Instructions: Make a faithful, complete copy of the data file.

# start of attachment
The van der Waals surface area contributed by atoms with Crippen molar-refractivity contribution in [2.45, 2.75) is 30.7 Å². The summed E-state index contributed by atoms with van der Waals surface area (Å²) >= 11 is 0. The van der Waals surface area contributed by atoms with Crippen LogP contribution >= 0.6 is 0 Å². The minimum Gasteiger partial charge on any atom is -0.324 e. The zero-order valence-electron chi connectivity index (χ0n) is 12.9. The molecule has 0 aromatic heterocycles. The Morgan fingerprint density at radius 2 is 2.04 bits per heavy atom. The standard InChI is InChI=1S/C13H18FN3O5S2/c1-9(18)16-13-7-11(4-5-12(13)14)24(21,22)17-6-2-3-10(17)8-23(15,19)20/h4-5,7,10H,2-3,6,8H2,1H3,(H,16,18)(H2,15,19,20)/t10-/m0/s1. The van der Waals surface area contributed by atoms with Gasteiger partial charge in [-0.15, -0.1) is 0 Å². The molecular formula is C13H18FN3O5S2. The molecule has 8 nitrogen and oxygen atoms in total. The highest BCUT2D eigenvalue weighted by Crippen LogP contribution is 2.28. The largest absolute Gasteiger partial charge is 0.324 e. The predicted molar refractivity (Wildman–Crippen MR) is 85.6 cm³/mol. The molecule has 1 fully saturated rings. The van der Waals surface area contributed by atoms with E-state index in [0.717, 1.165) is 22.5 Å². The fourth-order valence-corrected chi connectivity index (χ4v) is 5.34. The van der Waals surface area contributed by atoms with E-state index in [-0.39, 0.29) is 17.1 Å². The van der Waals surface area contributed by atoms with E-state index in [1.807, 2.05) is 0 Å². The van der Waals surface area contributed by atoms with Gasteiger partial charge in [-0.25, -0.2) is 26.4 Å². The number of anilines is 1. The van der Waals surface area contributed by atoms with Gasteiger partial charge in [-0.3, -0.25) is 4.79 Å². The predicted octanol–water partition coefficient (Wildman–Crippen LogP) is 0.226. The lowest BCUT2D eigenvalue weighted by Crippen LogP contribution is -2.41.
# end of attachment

The van der Waals surface area contributed by atoms with Crippen molar-refractivity contribution in [2.45, 2.75) is 30.7 Å². The summed E-state index contributed by atoms with van der Waals surface area (Å²) >= 11 is 0. The van der Waals surface area contributed by atoms with Crippen LogP contribution >= 0.6 is 0 Å². The minimum Gasteiger partial charge on any atom is -0.324 e. The zero-order valence-electron chi connectivity index (χ0n) is 12.9. The molecule has 0 aromatic heterocycles. The Morgan fingerprint density at radius 2 is 2.04 bits per heavy atom. The standard InChI is InChI=1S/C13H18FN3O5S2/c1-9(18)16-13-7-11(4-5-12(13)14)24(21,22)17-6-2-3-10(17)8-23(15,19)20/h4-5,7,10H,2-3,6,8H2,1H3,(H,16,18)(H2,15,19,20)/t10-/m0/s1. The van der Waals surface area contributed by atoms with Gasteiger partial charge in [-0.15, -0.1) is 0 Å². The molecular formula is C13H18FN3O5S2. The molecule has 8 nitrogen and oxygen atoms in total. The highest BCUT2D eigenvalue weighted by Crippen LogP contribution is 2.28. The largest absolute Gasteiger partial charge is 0.324 e. The predicted molar refractivity (Wildman–Crippen MR) is 85.6 cm³/mol. The molecule has 1 fully saturated rings. The van der Waals surface area contributed by atoms with E-state index in [0.717, 1.165) is 22.5 Å². The fourth-order valence-corrected chi connectivity index (χ4v) is 5.34. The van der Waals surface area contributed by atoms with E-state index in [-0.39, 0.29) is 17.1 Å². The van der Waals surface area contributed by atoms with E-state index in [1.807, 2.05) is 0 Å². The van der Waals surface area contributed by atoms with Gasteiger partial charge in [-0.25, -0.2) is 26.4 Å². The number of anilines is 1. The van der Waals surface area contributed by atoms with Gasteiger partial charge in [-0.3, -0.25) is 4.79 Å². The predicted octanol–water partition coefficient (Wildman–Crippen LogP) is 0.226. The lowest BCUT2D eigenvalue weighted by Crippen LogP contribution is -2.41.